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‘The Tailor of Diss’
Jenny Jenkins

Public executions in England, as in other parts of the world, were a staple form of entertainment from the earliest times until the 19th Century. It was a good day out, attended by thousands, rich and poor alike. The executions were usually held on a market day. People would walk for miles to be part of it or travel by train from the mid 19th century. Vendors hawked their wares while the ale and gin houses and stalls catered for the thirst of the crowd. The carnival had come to town. Even Charles Dickens couldn’t resist going to watch a public guillotining in Rome in 1846.

Execution was the penalty for no end of crimes, homosexuality being one of them. Robert Carlton was a tailor in Diss. Apparently a very good one which may be the reason why everybody turned a blind eye to his homosexuality. In 1735 he took in as a lodger John Lincoln, a handsome young man, with whom he began a relationship which lasted for six years until 1741 when Lincoln fell in love with a young woman, Mary Frost from Redgrave.

The middle aged Carlton, who had been financially supporting John Lincoln, according to some accounts, was consumed by jealousy and his rage became even more inflamed when Lincoln brought Mary to the house on a couple of occasions. Carlton confronted Lincoln and there was an angry scene where Carlton threatened to poison the couple if Lincoln ‘brought his whores to the house’. Carlton used all sorts of arguments against Lincoln’s intended marriage but it was all to no avail. He was desperate and hatched a scheme. On the pretence that he was reconciled to the relationship, he invited Mary and her landlord Samuel Fuller to his house for a meal and to be merry, on the 25th November. Prior to the dinner party Carlton had purchased a small quantity of mercury sublimate. He combined an ounce of this with some salt and laced Mary’s portion of boiled mutton with it then encouraged her to eat heartily. After six hours she became extremely ill. Her stomach swelled and she vomited profusely. Her friends called for assistance and Mary was blistered and purged but all was useless and she died on the 27th November. When doctors performed a post mortem they found that all her entrails had been affected by the poison. Carlton was arrested and imprisoned.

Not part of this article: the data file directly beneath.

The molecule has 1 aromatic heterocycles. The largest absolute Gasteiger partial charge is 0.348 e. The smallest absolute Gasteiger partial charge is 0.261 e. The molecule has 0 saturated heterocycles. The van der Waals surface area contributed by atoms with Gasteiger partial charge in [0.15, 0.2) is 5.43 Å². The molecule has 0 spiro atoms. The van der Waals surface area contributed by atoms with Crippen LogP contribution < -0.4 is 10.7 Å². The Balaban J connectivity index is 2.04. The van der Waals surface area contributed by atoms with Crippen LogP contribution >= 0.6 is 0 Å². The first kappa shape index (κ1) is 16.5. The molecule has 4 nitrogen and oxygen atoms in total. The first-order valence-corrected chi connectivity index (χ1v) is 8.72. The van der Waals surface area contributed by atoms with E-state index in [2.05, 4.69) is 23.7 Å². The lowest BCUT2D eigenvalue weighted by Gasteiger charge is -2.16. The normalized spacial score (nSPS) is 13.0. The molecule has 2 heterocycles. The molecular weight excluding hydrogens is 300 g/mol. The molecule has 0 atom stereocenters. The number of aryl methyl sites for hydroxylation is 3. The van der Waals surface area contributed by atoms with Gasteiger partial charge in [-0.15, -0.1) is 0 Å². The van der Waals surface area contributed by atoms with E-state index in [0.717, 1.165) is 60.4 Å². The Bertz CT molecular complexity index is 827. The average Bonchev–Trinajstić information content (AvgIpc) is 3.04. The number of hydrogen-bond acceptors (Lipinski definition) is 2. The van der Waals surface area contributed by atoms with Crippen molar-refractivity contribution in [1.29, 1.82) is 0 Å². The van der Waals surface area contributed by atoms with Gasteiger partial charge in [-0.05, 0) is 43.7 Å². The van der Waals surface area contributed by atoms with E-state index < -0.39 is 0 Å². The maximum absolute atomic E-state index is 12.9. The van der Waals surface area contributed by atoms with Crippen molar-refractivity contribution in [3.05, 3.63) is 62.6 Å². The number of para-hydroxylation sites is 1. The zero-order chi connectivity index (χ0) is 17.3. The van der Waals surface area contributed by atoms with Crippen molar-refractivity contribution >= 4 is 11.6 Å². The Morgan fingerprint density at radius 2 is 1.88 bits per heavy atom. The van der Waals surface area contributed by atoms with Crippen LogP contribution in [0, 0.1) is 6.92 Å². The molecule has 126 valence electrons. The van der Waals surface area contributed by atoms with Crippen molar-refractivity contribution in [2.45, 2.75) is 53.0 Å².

At the Thetford Assizes in March 1742 he was found guilty of Sodomy and the murder of a young woman by poison.

The Ipswich Journal recorded on 10th April that Carlton had been brought from Norwich Castle prison on the Saturday and on Sunday afternoon was carried to church “where an excellent sermon applicable to the criminal’s condition was preached before the largest congregation ever seen here. The next day he was executed upon our common and afterwards hanged in the gallows and afterwards hanged in chains. He behaved to the last with very little shew of remorse and although he acknowledged the sodomy, yet when the rope was around his neck at the gallows, he denied he was guilty of the murder”. It was estimated that there were between 15,000 and 20,000 people present at the execution.

Before his execution Carlton sent for John Lincoln. They drank two pints of ale together and parted friends. It was said that Carlton gave Lincoln his shears, scissors and a thimble, together with two sixpences, and told him that ‘although he died for him, he loved him to the last’. After Carlton’s body was taken down it was carried to the house where the murder was committed and hung up in the middle of a room, where people could pay two pennies to view it. Next day it was taken back to the gibbet to be displayed as was usual then. John Lincoln escaped prosecution by giving evidence against his former friend. It seems that he was considered a victim of Carlton rather than a willing participant. He went on to marry a widow in October 1742.

The last public hanging in England was on May 27th 1868.

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Page last updated: 10 Nov 2021
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